However, the city’s environmental department has faced challenges (on constitutional grounds) to such a regime being made mandatory, and the ITF has offered the results of its own research as supporting evidence. Azcárate told ITS International: “Any technology that could support compliance needs to rest on two basic elements: legal certainty and defined standards for vehicles to meet. Unfortunately, neither is currently present in its entirety.”
The ITF also recommended an early start on preparatory work for a low emission zone (initially for freight vehicles) and the extension of the 80km/h limit on urban motorways and ring roads within Mexico City, and more widely across the metropolitan area. It wants to encourage driving at more constant speeds, which ‘produces immediate reductions in emissions at very little cost’ and offers the most effective measure available to lower tiers of governments for achieving these. The ITF sees this as the best option that “does not affect personal mobility negatively”.
BRT in operation in Mexico City.
Control is currently operated using point speed radar, which has been only partly effective due to the unreliability of the region’s vehicle registry which was introduced in 2005 for new purchases but subsequently poorly maintained. “Technology that can provide irrefutable evidence of breaking speed limits on controlled roads will be welcome,” said Azcárate.
Mexico City previously rejected average speed detection on the grounds that this does not pick up peaks of sustained velocity, which Azcárate sees as a central issue for dealing with congestion. The ITF also urges the extension of the Ecoparq meter network, introduced in 2012 to rationalise largely free-for-all unregulated parking, across the metropolis. It also wants to see parking charges differentiated to reflect pressures on spaces in individual areas of the city and incentivise modal shift where public transport and cycling facilities are good (see box).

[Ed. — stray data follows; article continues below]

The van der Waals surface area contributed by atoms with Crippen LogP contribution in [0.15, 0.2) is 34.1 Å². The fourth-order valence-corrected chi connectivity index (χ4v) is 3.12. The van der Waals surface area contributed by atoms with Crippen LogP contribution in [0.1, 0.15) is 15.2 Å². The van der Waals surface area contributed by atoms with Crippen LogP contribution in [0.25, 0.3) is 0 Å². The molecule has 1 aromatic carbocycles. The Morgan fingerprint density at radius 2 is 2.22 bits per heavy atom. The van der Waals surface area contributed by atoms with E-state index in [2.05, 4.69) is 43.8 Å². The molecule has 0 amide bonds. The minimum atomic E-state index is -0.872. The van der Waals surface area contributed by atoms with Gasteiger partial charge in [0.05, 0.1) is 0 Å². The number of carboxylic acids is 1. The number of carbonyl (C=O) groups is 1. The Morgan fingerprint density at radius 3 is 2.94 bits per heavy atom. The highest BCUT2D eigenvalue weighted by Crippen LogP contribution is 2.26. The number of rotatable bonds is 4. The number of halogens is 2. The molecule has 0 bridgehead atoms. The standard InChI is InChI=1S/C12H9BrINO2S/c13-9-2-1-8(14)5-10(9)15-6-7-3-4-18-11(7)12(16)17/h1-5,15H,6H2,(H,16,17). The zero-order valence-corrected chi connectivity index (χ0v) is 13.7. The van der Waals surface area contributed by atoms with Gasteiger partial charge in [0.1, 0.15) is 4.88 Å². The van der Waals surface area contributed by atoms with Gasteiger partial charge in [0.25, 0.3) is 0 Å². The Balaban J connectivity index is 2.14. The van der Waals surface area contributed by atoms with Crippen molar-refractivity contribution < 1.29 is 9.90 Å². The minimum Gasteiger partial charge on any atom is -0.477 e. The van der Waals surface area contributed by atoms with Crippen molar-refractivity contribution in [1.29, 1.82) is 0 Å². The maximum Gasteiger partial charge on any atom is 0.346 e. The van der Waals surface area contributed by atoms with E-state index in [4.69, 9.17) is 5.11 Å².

In the public transport sector, the ITF is encouraging the expansion of the existing Metrobús bus rapid transit (BRT) network. Launched in 2005 on a busy 20km corridor route as part of ProAire III, this is now the longest such network in Latin America, offering good connections with the city’s metro system.
Its introduction gave a badly needed boost to the capital’s previously poor image for road-based public transit. It achieved what ‘Restructuring public transport through Bus Rapid Transit’, a global reference work published in 2016, called ‘transformative momentum’, by enabling owners of more than 900 out-of-date ‘microbuses’ to become partners in new operating concessions.
‘Officials understood that the whole industry was watching, and that operators’ experience in the maiden BRT corridors would reverberate in future negotiations’, the citation continued and said it served to establish the role of the public sector in bus service regulation.
During its first six years, the initial BRT line was able to reduce CO2 equivalent emissions by 300,000 tonnes, a rate that rose to over 100,000 tonnes a year with subsequent expansions.
BRT has taken pressure off metro lines and other bus services and subsequently achieved a degree of integration with the city’s cycle path network. But success has brought its own problems, with high ridership levels contributing to overcrowding and increased risk of missed connections with other services - a clear case, says Azcárate, for the introduction of ITS technology.
Mexico's Ecobici bike-sharing programme is the largest in the region.
Implementation of traf c signal priority would deliver clear benefits, but would be dependent on the installation of adaptive systems at key intersections. The main technological element of the BRT to date is a camera-based system for detecting private vehicles that encroach on dedicated lanes. Enforcement is by fining the vehicle (not the driver), causes face hiccups in other conformity procedures. “A somewhat archaic system,” says Azcárate, “but at the moment, it works.”